“A Closer Look” is a new series in which Broadsheet editor and noted food writer Max Veenhuyzen examines the city’s restaurants with a more critical eye.

Have you heard the one about the Italian restaurant serving one of Sydney’s best renditions of butter chicken?

The thing is, the dish in question isn’t actually butter chicken. Or at least as far as menu billing goes, anyway. What you’re looking for is the “trippa alla Romana”. Traditionally, this Roman classic features animal B-sides simmered in a tart tomato base, but at Surry Hills’ rollicking Alberto’s Lounge, the deft deployment of garam masala, fenugreek and cinnamon – plus the clever contrast of crisp-fried honeycomb tripe against gelatinous nubbins of tendon – plucks the dish out of the Mediterranean and teleports it some 6000 kilometres south-east, to India. It’s wild. It’s seriously unconventional. It’s the perfect spirit dish for one of last year’s best restaurant openings.

The seemingly infallible Swillhouse Group has a knack for pulling off brilliant yet gently subversive covers of well-known restaurant concepts (see French dining pastiche Hubert, and its rock’n’roll pizza den, Frankie’s). For their latest trick, Toby Hilton and brothers Anton and Stefan Forte present their vision of a – to quote Alberto’s website – “neighbourhood Italian restaurant and wine bar”. Taking over the old Berta site, Alberto’s replaces the former’s sleek, stripped-back look with acres of timber and nicely worn Italianate props including framed posters and a low-rise tower of blocks spruiking Rosso Antico. The space remains as squeezy as ever, although the once-open kitchen now hides behind a formidable wall of booze.

The handiwork of chef Dan Pepperell, though, is loud and clear on the plate. In the same way he flipped the script on French food at Hubert, Pepperell has been busy reimagining cucina Italiano for Australian diners in 2019 and presenting his findings in a tight edit of pastas, mains, and hot and cold antipasti. Some of his change-ups – such as slipping thick ribbons of fermented kohlrabi into the affettati misti mixed plate of cold cuts – are subtle yet effective. Other tweaks – the addition of dashi jelly to an oddly warm raw tuna crudo – are a little more extreme and not quite as convincing.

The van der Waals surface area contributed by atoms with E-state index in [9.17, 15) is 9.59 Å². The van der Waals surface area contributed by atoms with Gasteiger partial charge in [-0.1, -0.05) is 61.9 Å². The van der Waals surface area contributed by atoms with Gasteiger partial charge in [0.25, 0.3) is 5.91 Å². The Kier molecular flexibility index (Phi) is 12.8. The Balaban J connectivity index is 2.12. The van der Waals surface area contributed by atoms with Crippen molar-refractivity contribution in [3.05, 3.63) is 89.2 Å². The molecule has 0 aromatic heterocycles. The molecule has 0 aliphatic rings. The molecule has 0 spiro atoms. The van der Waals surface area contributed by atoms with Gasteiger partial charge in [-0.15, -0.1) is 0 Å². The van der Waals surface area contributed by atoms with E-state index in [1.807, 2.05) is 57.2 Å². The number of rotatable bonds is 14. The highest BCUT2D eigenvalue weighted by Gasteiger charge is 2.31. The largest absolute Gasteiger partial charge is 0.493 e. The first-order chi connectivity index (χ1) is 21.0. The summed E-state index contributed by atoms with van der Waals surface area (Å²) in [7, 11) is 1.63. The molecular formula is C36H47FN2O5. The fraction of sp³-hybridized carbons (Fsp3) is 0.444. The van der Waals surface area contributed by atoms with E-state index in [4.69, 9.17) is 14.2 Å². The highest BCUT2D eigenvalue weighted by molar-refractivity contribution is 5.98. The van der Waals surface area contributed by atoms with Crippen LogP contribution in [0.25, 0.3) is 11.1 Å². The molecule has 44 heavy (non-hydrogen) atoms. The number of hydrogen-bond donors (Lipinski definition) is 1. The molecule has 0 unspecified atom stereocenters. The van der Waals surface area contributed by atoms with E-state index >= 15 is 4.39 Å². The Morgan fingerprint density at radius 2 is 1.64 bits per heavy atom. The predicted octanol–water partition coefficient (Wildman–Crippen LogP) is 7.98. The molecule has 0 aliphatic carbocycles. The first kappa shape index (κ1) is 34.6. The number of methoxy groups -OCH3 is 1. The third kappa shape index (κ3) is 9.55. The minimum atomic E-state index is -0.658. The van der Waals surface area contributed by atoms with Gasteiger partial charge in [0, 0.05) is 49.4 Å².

One area where the strike-rate is high, though, is the pasta. The house-made offerings are uniformly great, occasionally sublime and steadily changing. (Those who recall the legendary ragu seasoned with soy and fish sauce from Pepperell’s time at 10 William St will be both thrilled and dismayed to hear it’s already come and gone since opening.) Like the aforementioned butter-chicken-not-butter-chicken, the Eternal City (Rome) featured prominently in some of Pepperell’s first flour-and-water creations. Chubby and chewy tubes of bucatini all’Amatriciana buzzed with chilli and porky savour. Plus-sized gnocchi (flour, ricotta, eggs, parmesan) presented like fat scallops and dressed with cacio e pepe, Rome’s famous one-two of pepper and pecorino cheese. While these pastas make excellent meals for one, they’re best shared with friends. Same goes for the bistecca and sadly retired fried pork neck cotoletta.

Another reason for assembling a posse when tackling Alberto’s is buying power when it comes to the cellar, at least if Italian and lo-fi wines are your idea of a good time. (By-the-glass options are also available by the 250-millilitre quartino; excellent news for smaller dining groups).

I’m less sure the cocktails, although well made, live up to their considerable $22 price tag. Has the second coming of high-end cocktail bars, such as New York import Employees Only in the CBD, made it okay (again) to start charging north of $20 for Campari, gin, vermouth, ice and a slice of orange peel? Having said that, Sydney isn’t an easy place to run a small business, and polished staff like the gang that patrols this tight room is becoming harder to find (and retain) in such a saturated dining market. Maybe squeezing out a couple more dollars on Negronis and Martinis is one way for management help keep them – and, by extension, diners – in this pocket of the city?

Considering Pepperell’s fondness for unauthorised remixes, the sweets play with a comparatively straight bat. Fried cannoli shells are filled with buttermilk and pistachio praline, and hazelnut, mango and apple feature among the flavours of the (silky, creamy) gelato. It’s made daily using a Carpigiani machine that, Pepperell tells me, is the Rolls Royce of gelato makers and used by many of the city’s better gelaterias. It’s a not insignificant investment (ditto the $12 the gelato) but the pay-off is sound. The pleasure of the pure flavour of hazelnut is worth a hundred cook-by-number desserts constructed out of foams, smears, pixie dust and tweezers.

In its own way, the gelato is representative of another key to the Alberto’s experience: invisible details. For all the work and fine-tuning that goes into dinner here, management doesn’t want guests to see the stitching. All we have to do is enjoy ourselves, which is very, very easily done. The Swillhouse Group has built it and Sydney, judging by the amount of people willing to queue for a seat here, even mid-week, is coming in numbers.

Alberto’s Lounge
17–19 Alberta Street, Sydney
(02) 9347 2626

Hours
Mon to Thu 5pm–midnight
Fri & Sat 12pm–midnight
Sun 12pm–midnight

albertoslounge.com

This story originally appeared in Sydney Print Issue 17